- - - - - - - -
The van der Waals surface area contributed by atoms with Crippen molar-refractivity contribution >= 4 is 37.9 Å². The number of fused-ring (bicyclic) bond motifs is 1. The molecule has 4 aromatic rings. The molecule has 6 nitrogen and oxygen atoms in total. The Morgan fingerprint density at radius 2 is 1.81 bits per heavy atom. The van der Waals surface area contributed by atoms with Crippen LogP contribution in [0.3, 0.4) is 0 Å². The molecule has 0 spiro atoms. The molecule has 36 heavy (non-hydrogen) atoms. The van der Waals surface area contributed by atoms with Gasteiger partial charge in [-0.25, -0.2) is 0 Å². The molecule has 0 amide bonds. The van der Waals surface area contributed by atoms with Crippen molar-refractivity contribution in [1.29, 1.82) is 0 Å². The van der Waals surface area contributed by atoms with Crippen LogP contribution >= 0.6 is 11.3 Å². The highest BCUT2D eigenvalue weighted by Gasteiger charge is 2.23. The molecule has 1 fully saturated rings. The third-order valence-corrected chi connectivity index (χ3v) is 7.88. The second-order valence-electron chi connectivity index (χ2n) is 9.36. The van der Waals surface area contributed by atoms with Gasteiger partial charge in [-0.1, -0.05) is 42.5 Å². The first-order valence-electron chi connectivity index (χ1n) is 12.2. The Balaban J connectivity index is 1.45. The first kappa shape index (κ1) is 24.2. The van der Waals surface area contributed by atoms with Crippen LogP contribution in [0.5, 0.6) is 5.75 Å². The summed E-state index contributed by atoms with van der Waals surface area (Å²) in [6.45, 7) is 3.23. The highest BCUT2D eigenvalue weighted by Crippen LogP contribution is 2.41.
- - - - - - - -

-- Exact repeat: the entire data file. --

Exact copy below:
The van der Waals surface area contributed by atoms with Crippen molar-refractivity contribution >= 4 is 37.9 Å². The number of fused-ring (bicyclic) bond motifs is 1. The molecule has 4 aromatic rings. The molecule has 6 nitrogen and oxygen atoms in total. The Morgan fingerprint density at radius 2 is 1.81 bits per heavy atom. The van der Waals surface area contributed by atoms with Crippen LogP contribution in [0.3, 0.4) is 0 Å². The molecule has 0 spiro atoms. The molecule has 36 heavy (non-hydrogen) atoms. The van der Waals surface area contributed by atoms with Gasteiger partial charge in [-0.25, -0.2) is 0 Å². The molecule has 0 amide bonds. The van der Waals surface area contributed by atoms with Crippen molar-refractivity contribution in [1.29, 1.82) is 0 Å². The van der Waals surface area contributed by atoms with Crippen LogP contribution >= 0.6 is 11.3 Å². The highest BCUT2D eigenvalue weighted by Gasteiger charge is 2.23. The molecule has 1 fully saturated rings. The third-order valence-corrected chi connectivity index (χ3v) is 7.88. The second-order valence-electron chi connectivity index (χ2n) is 9.36. The van der Waals surface area contributed by atoms with Gasteiger partial charge in [-0.1, -0.05) is 42.5 Å². The first-order valence-electron chi connectivity index (χ1n) is 12.2. The Balaban J connectivity index is 1.45. The first kappa shape index (κ1) is 24.2. The van der Waals surface area contributed by atoms with Crippen LogP contribution in [0.5, 0.6) is 5.75 Å². The summed E-state index contributed by atoms with van der Waals surface area (Å²) in [6.45, 7) is 3.23. The highest BCUT2D eigenvalue weighted by Crippen LogP contribution is 2.41.